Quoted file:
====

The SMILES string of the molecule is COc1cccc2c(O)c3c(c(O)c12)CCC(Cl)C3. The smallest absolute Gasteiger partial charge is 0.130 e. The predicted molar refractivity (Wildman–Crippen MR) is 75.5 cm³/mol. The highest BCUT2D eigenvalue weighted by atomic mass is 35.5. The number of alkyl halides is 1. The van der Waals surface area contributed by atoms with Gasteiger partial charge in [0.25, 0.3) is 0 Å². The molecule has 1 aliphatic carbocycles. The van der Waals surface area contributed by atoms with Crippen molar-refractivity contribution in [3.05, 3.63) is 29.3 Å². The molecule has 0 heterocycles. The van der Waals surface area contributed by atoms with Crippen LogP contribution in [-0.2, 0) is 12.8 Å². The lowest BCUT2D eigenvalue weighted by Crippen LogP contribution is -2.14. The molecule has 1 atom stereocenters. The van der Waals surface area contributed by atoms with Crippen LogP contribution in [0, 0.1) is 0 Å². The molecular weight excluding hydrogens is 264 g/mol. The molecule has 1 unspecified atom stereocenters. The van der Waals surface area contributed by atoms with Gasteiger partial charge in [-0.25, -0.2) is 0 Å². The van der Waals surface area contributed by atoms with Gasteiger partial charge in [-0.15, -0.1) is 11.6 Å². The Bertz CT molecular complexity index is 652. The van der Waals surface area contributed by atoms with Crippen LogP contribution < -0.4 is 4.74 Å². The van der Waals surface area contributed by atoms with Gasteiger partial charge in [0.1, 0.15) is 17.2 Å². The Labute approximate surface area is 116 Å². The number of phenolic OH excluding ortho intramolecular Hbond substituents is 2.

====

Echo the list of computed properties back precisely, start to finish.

The SMILES string of the molecule is COc1cccc2c(O)c3c(c(O)c12)CCC(Cl)C3. The smallest absolute Gasteiger partial charge is 0.130 e. The predicted molar refractivity (Wildman–Crippen MR) is 75.5 cm³/mol. The highest BCUT2D eigenvalue weighted by atomic mass is 35.5. The number of alkyl halides is 1. The van der Waals surface area contributed by atoms with Gasteiger partial charge in [0.25, 0.3) is 0 Å². The molecule has 1 aliphatic carbocycles. The van der Waals surface area contributed by atoms with Crippen molar-refractivity contribution in [3.05, 3.63) is 29.3 Å². The molecule has 0 heterocycles. The van der Waals surface area contributed by atoms with Crippen LogP contribution in [-0.2, 0) is 12.8 Å². The lowest BCUT2D eigenvalue weighted by Crippen LogP contribution is -2.14. The molecule has 1 atom stereocenters. The van der Waals surface area contributed by atoms with Crippen LogP contribution in [0, 0.1) is 0 Å². The molecular weight excluding hydrogens is 264 g/mol. The molecule has 1 unspecified atom stereocenters. The van der Waals surface area contributed by atoms with Gasteiger partial charge in [-0.25, -0.2) is 0 Å². The van der Waals surface area contributed by atoms with Gasteiger partial charge in [-0.15, -0.1) is 11.6 Å². The Bertz CT molecular complexity index is 652. The van der Waals surface area contributed by atoms with Crippen LogP contribution < -0.4 is 4.74 Å². The van der Waals surface area contributed by atoms with Gasteiger partial charge in [0.1, 0.15) is 17.2 Å². The Labute approximate surface area is 116 Å². The number of phenolic OH excluding ortho intramolecular Hbond substituents is 2.